When transforming E. coli with a genetically-modified plasmid, how quickly/often is this plasmid "lost" because of mutation, or horizontal-transfer, or "dilution" over reproduction over several generations?

How often are inserted plasmids lost/mutated/diluted in E. coli? How long would you expect to observe the plasmids' output after transformation?

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    $\begingroup$ It depends on a number of variables, like the plasmid you're using, the strain of E. coli, and the culture conditions. Most expression vectors require some sort of antibiotic selection for maintenance. I've been able to cure high-copy-number plasmid vectors in a single overnight culture without selection. $\endgroup$
    – MikeyC
    Mar 8, 2021 at 16:47

1 Answer 1


There isn't a simple answer.

There are a lot of factors which can influence how stable a plasmid will be. I'll describe what the main factors are, but to work out exactly how stable your plasmid is, unfortunately you'll just have to test it. I've given links to some studies which do this at the end.

Copy number

Copy number refers to how many copies of your plasmid are present in each cell. This can range from 1-10 for low copy number plasmids, to 300-500 for high copy number plasmids. Generally, low copy number plasmids can be lost easier than high copy number plasmids as there is a higher chance that the plasmid won't be present in one of cells after division. (https://www.nature.com/articles/s41598-017-05219-x)

Plasmid Size

Very large plasmids (in the mega base range) tend to be less stable than smaller plasmids as organisms, especially E. coli, can struggle to replicate them. This means that over time, less of the plasmid will be present in your system. (https://pubs.acs.org/doi/10.1021/acssynbio.0c00008)

Selection marker

Typically, synthetic plasmids will have a selection marker encoded which is used to provide selective pressure for keeping the plasmid. The exact marker used can affect the stability of the plasmid, as some are more effective than others. This paper has a good comparison of two different markers and measures the stability of plasmids for each: https://bmcbiotechnol.biomedcentral.com/articles/10.1186/1472-6750-8-61.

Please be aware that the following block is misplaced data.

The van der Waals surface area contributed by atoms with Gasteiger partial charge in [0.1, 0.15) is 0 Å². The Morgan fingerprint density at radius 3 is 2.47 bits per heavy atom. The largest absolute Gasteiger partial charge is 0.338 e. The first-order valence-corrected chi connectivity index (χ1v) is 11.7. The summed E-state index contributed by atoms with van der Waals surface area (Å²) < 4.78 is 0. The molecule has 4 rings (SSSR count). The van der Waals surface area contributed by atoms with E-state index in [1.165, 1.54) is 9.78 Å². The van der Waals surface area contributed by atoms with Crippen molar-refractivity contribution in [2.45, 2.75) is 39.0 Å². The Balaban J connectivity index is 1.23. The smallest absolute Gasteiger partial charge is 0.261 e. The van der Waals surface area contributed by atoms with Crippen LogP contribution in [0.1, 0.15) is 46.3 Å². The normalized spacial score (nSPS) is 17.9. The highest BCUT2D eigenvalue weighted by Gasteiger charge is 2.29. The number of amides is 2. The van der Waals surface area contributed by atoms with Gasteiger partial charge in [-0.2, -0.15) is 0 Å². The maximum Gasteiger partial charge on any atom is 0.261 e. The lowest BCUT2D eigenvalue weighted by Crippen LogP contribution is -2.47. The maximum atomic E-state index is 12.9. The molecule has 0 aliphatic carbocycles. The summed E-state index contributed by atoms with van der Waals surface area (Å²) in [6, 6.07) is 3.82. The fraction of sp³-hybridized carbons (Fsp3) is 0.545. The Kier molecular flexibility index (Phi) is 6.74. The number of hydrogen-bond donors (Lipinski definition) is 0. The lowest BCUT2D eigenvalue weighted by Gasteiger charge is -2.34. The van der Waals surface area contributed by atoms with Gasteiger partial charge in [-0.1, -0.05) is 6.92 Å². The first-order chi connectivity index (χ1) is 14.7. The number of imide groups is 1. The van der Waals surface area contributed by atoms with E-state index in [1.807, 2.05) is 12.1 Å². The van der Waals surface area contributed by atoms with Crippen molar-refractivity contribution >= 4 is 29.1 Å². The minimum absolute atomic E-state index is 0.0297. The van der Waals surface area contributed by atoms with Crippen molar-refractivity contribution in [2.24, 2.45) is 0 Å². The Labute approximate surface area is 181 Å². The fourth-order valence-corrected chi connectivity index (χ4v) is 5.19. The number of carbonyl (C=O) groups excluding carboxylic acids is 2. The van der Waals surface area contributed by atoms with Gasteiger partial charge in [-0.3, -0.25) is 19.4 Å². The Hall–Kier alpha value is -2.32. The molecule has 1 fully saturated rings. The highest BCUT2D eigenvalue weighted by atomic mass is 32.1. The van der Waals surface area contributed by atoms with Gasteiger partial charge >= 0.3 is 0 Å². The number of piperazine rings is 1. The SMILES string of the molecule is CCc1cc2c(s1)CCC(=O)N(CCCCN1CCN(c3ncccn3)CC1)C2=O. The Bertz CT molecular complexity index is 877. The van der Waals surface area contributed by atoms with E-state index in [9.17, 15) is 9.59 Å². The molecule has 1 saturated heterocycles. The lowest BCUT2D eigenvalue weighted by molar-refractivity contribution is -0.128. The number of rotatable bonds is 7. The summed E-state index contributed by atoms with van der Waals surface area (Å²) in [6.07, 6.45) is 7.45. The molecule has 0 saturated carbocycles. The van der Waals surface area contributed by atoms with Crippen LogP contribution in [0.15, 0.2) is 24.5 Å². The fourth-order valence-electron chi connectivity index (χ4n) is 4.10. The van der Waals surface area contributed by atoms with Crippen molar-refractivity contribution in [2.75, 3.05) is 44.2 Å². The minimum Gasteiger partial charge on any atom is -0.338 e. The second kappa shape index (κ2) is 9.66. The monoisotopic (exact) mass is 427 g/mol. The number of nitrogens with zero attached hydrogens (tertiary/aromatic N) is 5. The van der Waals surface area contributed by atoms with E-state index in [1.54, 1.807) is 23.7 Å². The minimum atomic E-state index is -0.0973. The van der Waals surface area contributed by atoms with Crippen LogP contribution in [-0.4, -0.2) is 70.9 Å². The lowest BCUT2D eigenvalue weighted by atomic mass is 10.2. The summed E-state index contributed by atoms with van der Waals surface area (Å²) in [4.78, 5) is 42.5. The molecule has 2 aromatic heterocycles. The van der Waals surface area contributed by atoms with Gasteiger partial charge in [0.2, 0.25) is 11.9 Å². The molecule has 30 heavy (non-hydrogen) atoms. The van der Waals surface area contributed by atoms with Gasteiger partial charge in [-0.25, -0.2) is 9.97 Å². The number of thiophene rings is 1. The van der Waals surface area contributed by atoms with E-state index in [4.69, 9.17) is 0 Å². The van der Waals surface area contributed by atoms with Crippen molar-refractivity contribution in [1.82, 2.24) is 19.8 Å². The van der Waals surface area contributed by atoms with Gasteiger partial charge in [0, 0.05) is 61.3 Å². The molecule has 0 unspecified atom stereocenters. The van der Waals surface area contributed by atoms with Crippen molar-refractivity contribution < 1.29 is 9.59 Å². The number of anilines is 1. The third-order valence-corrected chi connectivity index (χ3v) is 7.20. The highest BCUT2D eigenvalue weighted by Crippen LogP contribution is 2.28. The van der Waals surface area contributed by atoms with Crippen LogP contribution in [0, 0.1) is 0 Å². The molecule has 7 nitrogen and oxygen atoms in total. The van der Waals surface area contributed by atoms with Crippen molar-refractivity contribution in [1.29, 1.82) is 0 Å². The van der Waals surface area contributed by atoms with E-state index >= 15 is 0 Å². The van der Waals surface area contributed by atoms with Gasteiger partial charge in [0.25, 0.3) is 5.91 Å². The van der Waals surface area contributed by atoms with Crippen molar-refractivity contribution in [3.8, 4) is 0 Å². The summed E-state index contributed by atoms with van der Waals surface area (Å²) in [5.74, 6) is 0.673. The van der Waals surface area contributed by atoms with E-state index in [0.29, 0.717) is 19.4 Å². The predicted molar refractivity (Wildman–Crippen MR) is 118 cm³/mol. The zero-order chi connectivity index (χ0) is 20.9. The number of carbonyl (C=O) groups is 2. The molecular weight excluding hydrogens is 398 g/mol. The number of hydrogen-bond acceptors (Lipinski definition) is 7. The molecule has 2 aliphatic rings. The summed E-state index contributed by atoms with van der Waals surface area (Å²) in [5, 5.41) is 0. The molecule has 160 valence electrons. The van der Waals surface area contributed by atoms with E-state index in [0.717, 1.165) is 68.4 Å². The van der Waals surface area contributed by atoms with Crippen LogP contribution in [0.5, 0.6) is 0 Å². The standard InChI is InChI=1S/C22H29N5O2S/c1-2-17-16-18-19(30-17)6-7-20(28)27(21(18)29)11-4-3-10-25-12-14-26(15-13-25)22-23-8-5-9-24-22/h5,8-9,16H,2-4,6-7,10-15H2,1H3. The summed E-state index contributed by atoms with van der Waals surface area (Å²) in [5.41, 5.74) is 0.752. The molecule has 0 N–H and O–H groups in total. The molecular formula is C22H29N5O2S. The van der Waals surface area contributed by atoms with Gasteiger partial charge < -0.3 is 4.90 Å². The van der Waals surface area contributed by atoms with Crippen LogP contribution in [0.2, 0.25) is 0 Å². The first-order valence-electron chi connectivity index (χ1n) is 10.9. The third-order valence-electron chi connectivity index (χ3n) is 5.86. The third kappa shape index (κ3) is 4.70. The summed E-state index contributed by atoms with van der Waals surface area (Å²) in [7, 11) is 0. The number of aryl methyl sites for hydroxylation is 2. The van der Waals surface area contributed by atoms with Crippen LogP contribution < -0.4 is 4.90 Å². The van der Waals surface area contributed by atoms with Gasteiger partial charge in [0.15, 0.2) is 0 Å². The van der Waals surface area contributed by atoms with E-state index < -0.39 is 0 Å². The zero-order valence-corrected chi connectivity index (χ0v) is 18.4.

Plasmids normally contain an insert which encodes your system. Some inserts will have relatively low burden on the cell (for example low expression of a small protein). Others may involve high expression of many proteins, or proteins which are toxic to the cell. Mutations are much more likely in high burden plasmids compared to low burden plasmids. This is because cells containing plasmids with mutations which reduce/stop expression will have a much higher fitness advantage over those cells with unmutated plasmids. Other time, these mutated plasmids will become dominant and eventually you will lose your original plasmid. There's some good reading about cell burden here (https://2019.igem.org/Team:Austin_UTexas/Measurement) and here (https://pubmed.ncbi.nlm.nih.gov/25849635/).

This is anecdotal, but I've managed to run 24 hour experiments with plasmids about 5kb in size containing a low burden insert and without using any selection marker without seeing plasmid loss. I've also had trouble even cloning plasmids of about the same size but with antibiotic selection and a high burden insert without any mutations occurring. So it really does depend on what your plasmid is and what it's expressing.

Measuring plasmid stability

Here are some examples for how you can measure plasmid stability:


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